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Hillary Clinton's New Orleans and Gulf Coast Recovery Plan


Hillary Clinton's New Orleans and Gulf Coast Recovery Plan

Photo by David Rae Morris for The New York Times: "Helen Johnson, 83, and her son Andre led Sen. Hillary Clinton through her hurricane-damaged home in New Orleans."

Sen. Hillary Clinton laid out a remarkably comprehensive disaster recovery agenda for the Gulf Coast ravaged by Hurricane Katrina in her May 18, 2007 speech to a crowd of New Orleans' elected and community leaders and again in her commencement address at Dillard University on May 19, 2007.

(See Hillary Clinton in 2008 Info Center Hub.)

What I like about Sen. Clinton's 10-point proposal to reconstruct New Orleans is that it's thoughtful, smart, practical and inspiring!

Among Sen. Clinton's promised plans for Gulf Coast recovery are:

  • federal seed money to jump-start priority infrastructure projects, including the reconstruction of schools and fire stations;
  • a federal census to determine the current needs of hurricane victims; and
  • the creation of a Gulf Coast Corps that would provide financial incentives to lure professionals and skilled laborers to the region.

The following is Hillary for President Fact Sheet outlining her agenda to accelerate Gulf Coast recovery.


Hillary Clinton announced an agenda that she would pursue as president to cut through the red tape, deliver the promised federal assistance, and get services running and infrastructure built in New Orleans and across the Gulf Coast.

Hillary believes that it is unacceptable that 20 months after the storms, New Orleans is still coping with vulnerable levees, closed hospitals, dilapidated schools, rising crime, halting economic development, and a shocking lack of affordable housing.

Hillary also believes that the people of New Orleans and the region – with real federal commitment and meaningful federal aid – can overcome these challenges. Here is what she would do to help them:


As president, Senator Clinton would take the federal rebuilding coordinator out of the Department of Homeland Security bureaucracy and put him in the West Wing, reporting directly to the president.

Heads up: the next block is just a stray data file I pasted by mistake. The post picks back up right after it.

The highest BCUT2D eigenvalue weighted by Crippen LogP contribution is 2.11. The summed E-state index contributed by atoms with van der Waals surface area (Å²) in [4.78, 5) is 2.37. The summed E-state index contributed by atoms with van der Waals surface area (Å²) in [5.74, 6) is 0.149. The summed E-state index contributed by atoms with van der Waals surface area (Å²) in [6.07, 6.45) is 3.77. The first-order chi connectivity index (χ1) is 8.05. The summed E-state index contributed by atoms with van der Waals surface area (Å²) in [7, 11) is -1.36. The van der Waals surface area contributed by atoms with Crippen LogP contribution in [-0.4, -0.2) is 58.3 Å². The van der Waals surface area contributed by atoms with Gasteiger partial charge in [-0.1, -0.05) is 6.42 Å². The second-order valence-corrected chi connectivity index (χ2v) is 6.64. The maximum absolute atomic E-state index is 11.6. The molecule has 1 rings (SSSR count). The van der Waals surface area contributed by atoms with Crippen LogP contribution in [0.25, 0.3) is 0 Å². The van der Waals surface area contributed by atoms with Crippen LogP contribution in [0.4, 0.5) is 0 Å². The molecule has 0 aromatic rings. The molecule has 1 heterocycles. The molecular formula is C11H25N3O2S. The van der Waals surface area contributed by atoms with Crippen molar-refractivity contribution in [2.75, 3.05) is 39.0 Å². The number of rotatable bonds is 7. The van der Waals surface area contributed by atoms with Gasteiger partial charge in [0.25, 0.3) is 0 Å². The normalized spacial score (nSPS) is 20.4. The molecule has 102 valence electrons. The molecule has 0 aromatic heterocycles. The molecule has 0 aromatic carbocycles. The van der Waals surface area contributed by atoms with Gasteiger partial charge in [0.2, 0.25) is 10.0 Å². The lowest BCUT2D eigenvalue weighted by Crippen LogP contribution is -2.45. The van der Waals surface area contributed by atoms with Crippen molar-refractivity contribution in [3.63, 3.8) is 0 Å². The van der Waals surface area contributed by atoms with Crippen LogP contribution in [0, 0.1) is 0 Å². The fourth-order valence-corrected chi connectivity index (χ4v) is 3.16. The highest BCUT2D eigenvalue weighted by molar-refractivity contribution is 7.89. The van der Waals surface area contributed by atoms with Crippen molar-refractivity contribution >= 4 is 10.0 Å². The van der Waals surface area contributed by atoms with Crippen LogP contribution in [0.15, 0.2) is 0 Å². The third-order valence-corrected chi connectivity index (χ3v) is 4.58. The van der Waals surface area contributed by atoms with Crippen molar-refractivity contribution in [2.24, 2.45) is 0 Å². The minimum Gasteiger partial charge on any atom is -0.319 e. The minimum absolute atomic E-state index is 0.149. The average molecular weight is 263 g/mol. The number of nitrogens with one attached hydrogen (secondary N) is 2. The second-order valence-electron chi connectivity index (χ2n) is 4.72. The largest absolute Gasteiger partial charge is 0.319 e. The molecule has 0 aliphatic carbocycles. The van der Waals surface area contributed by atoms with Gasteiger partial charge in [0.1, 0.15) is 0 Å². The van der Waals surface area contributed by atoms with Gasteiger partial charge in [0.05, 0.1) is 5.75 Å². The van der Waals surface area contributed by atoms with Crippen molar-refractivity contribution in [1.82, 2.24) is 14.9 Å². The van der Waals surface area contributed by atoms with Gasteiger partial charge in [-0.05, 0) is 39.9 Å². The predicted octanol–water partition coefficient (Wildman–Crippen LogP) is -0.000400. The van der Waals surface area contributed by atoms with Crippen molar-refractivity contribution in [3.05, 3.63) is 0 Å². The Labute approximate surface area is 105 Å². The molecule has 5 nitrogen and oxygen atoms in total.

She would meet with the Director weekly and grant him full authority to lead all federal participation in Gulf Coast recovery. The Director’s first order of business would be to conduct a Katrina/Rita Recovery Census –canvassing all federal assistance needs of Gulf Coast communities.


Senator Clinton would take a series of immediate, concrete steps to move federal dollars to where they belong. She would eliminate the local match requirement for FEMA recovery funds.

She would streamline and simplify the “project worksheet” process of securing FEMA public infrastructure grants, and deploy sufficient staff to clear backlogs.

For priority projects, she would provide upfront seed funding to jumpstart rebuilding while applications and claims are processed. And she would direct FEMA to give the maximum flexibility allowed by law to schools, fire stations, and other critical institutions for creative rebuilding and renovation.

She would also convene a state-local-federal summit to resolve challenges confronting Louisiana’s “Road Home” program, with the goal of removing the remaining federal obstacles.


As president, Hillary would create a Gulf Coast Corps, governed by a joint federal-state-local board. The Corps would have two tracks:

  1. it would provide financial incentives to skilled professionals – teachers, doctors, nurses, etc. – to serve in high-need areas as identified by state and local officials; and
  2. it would directly hire thousands of workers and apprentices – especially locals and those who left but want to return – to complete priority public works projects, as identified by the states.
The first track would fill shortages of key personnel who perform essential services. The second track would provide well-paying jobs to restore and upgrade core infrastructure – fire stations, parks, hospitals, roads, sewer and water systems – so that businesses can function effectively and residents can reestablish their communities and reclaim their culture.


There are still clear gaps and deficiencies in the city’s hurricane defenses.

Senator Clinton would immediately order an independent, stem-to-stern review of the Army Corps of Engineers’ plans and progress thus far. She would fully fund and expedite construction to ensure the city has reliable defenses this hurricane season, and would order the Corps to achieve Category 5 protection over time.

And, because every 2 to 4 miles of wetlands reduces storm surges by a foot, she would require the Army Corps and other federal agencies to integrate a wetlands restoration plan as a vital component of hurricane protection efforts.


In addition to addressing Road Home, Senator Clinton would pursue two specific policy initiatives.

First, she would address the skyrocketing cost of insurance by: investigating insurance pricing and claims adjustment practices in the Gulf region; reforming the National Flood Insurance Program; reviewing the insurance industry’s antitrust exemption; and working with states to support their insurance programs.

Second, she would expand the stock of affordable rental housing by:

  • partnering with states and localities;
  • funding new public housing developments;
  • offering incentives to builders and developers; and
  • providing direct assistance to residents who have lost their units, including those living in transitional housing.

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